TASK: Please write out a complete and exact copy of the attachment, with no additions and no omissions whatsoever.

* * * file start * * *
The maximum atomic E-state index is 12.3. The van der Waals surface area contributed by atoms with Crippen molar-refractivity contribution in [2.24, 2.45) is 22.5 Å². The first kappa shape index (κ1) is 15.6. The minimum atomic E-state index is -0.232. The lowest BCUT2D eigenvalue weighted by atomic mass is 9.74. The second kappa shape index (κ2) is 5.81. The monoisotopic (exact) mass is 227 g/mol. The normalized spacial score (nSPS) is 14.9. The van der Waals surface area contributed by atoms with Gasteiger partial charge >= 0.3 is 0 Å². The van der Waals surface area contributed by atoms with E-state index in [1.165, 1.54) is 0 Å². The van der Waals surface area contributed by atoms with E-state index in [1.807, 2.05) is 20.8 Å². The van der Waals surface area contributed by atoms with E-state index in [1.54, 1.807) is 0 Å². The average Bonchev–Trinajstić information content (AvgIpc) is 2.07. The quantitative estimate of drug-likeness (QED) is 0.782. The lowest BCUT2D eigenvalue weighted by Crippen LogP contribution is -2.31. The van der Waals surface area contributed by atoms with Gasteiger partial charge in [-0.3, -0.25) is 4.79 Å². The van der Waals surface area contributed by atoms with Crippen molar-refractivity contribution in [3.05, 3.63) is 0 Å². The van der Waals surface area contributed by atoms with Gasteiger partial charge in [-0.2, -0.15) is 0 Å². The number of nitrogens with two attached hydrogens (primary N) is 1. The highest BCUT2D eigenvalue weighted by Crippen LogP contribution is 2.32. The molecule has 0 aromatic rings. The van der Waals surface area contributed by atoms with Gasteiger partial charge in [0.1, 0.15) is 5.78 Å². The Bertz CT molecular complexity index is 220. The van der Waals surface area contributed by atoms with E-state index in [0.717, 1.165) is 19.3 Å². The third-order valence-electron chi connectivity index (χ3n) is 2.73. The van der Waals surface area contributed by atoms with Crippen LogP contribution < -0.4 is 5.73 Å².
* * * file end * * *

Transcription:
The maximum atomic E-state index is 12.3. The van der Waals surface area contributed by atoms with Crippen molar-refractivity contribution in [2.24, 2.45) is 22.5 Å². The first kappa shape index (κ1) is 15.6. The minimum atomic E-state index is -0.232. The lowest BCUT2D eigenvalue weighted by atomic mass is 9.74. The second kappa shape index (κ2) is 5.81. The monoisotopic (exact) mass is 227 g/mol. The normalized spacial score (nSPS) is 14.9. The van der Waals surface area contributed by atoms with Gasteiger partial charge >= 0.3 is 0 Å². The van der Waals surface area contributed by atoms with E-state index in [1.165, 1.54) is 0 Å². The van der Waals surface area contributed by atoms with E-state index in [1.807, 2.05) is 20.8 Å². The van der Waals surface area contributed by atoms with E-state index in [1.54, 1.807) is 0 Å². The average Bonchev–Trinajstić information content (AvgIpc) is 2.07. The quantitative estimate of drug-likeness (QED) is 0.782. The lowest BCUT2D eigenvalue weighted by Crippen LogP contribution is -2.31. The van der Waals surface area contributed by atoms with Gasteiger partial charge in [-0.3, -0.25) is 4.79 Å². The van der Waals surface area contributed by atoms with Crippen molar-refractivity contribution in [3.05, 3.63) is 0 Å². The van der Waals surface area contributed by atoms with Gasteiger partial charge in [-0.2, -0.15) is 0 Å². The number of nitrogens with two attached hydrogens (primary N) is 1. The highest BCUT2D eigenvalue weighted by Crippen LogP contribution is 2.32. The molecule has 0 aromatic rings. The van der Waals surface area contributed by atoms with Gasteiger partial charge in [0.1, 0.15) is 5.78 Å². The Bertz CT molecular complexity index is 220. The van der Waals surface area contributed by atoms with E-state index in [0.717, 1.165) is 19.3 Å². The third-order valence-electron chi connectivity index (χ3n) is 2.73. The van der Waals surface area contributed by atoms with Crippen LogP contribution < -0.4 is 5.73 Å².